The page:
Dr. William "Skip" Simmons – Mineralogy and Crystallography of Sapphire – bio »
Skip Simmons received his Ph.D. from the University of Michigan and taught mineralogy and petrology for 42 years at the University of New Orleans. He also taught field geology classes at the University of Michigan field camp in Wyoming for 38 summers. He was named University Research Professor in 2000. Recently retired from teaching, he is now Professor Emeritus. He also serves as research director at the Maine Mineral and Gem Museum (MMGM) in Bethel, Maine. He is a specialist in analytical mineralogy and the director of the MP2 analytical facility, which recently relocated to the MMGM. His principal specialty is the mineralogy, petrology, and geochemistry of pegmatites. He has conducted field research on pegmatites in the United States, Russia, Brazil, Madagascar, China, Scandinavia, Zambia, Namibia, and Malawi. He has published analyses of colored gemstones from these and other worldwide locations. He is author or coauthor of 23 new mineral descriptions and five discreditations. Dr. Simmons' publications include over 400 papers in mineralogy, as well as six books, fifteen book chapters, nine encyclopedia articles, and two patents. The new mineral simmonsite is named in recognition of his work on granitic pegmatites and their mineralogy. He is a Fellow of the Mineralogical Society of America and was awarded the Charles A. Salotti Earth Science Education Award for Excellence in Earth Science Education.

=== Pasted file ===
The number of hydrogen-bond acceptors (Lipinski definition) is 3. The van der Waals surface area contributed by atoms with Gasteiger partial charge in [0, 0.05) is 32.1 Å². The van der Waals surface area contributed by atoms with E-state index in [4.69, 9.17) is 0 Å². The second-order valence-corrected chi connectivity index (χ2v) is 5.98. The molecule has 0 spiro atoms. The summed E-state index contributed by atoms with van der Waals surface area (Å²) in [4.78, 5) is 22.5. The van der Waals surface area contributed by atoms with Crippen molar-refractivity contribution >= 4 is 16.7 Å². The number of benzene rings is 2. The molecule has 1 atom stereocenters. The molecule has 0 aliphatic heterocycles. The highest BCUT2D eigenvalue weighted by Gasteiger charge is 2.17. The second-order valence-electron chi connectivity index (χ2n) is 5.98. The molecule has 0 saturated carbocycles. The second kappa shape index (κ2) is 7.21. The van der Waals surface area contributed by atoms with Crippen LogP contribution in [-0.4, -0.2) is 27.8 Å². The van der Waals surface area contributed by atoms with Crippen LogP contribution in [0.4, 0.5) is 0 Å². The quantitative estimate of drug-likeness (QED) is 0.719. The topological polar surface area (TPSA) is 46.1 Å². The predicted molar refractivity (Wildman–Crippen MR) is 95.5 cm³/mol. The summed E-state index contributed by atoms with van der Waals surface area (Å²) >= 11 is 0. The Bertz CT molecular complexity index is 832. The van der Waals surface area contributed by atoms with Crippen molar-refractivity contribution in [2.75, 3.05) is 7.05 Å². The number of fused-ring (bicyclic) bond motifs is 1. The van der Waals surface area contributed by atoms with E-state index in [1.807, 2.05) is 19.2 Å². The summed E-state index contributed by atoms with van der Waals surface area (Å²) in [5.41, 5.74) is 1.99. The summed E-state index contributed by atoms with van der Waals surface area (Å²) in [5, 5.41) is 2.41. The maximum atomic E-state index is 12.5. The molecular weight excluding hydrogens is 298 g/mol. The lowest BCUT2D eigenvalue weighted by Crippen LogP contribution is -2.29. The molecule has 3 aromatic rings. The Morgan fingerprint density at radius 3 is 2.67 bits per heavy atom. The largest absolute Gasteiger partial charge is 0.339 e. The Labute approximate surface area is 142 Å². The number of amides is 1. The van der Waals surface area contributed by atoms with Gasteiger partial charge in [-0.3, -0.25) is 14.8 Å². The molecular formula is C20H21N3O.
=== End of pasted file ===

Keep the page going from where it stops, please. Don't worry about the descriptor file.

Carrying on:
Lisbet Thoresen – Archaeogemology of Sapphire – bio »
Lisbet Thoresen is an independent scholar specializing in the study of ancient glyptic (engraved gems). Her work has focused on the examination of ancient texts, archaeological literature, and ancient trade in relation to the gemological identification of the extant corpus of gems and their potential geographic origins. Other areas of research include characterization of ancient gemstone treatments and analytical provenance studies of peridot, garnet, and the rare quartz variety, chromium-bearing chalcedony. Her work has been published in professional journals and books, including a contribution to Richard W. Hughes' Ruby & Sapphire: A Gemologist's Guide (2017) and an article in Gemstones in the First Millennium AD. Mines, Trade, Workshops and Symbolism, a conference volume published by the Römisches-Germanisches Zentralmuseum, Mainz. Previously, she worked in all aspects of the preservation, analysis, authentication, exhibition planning, and conservation of classical antiquities as associate conservator at the J. Paul Getty Museum in Malibu, California. Over a 17-year museum career, Ms. Thoresen also performed research and lectured on topics related to art conservation and archaeometry of material culture.
* Speakers subject to change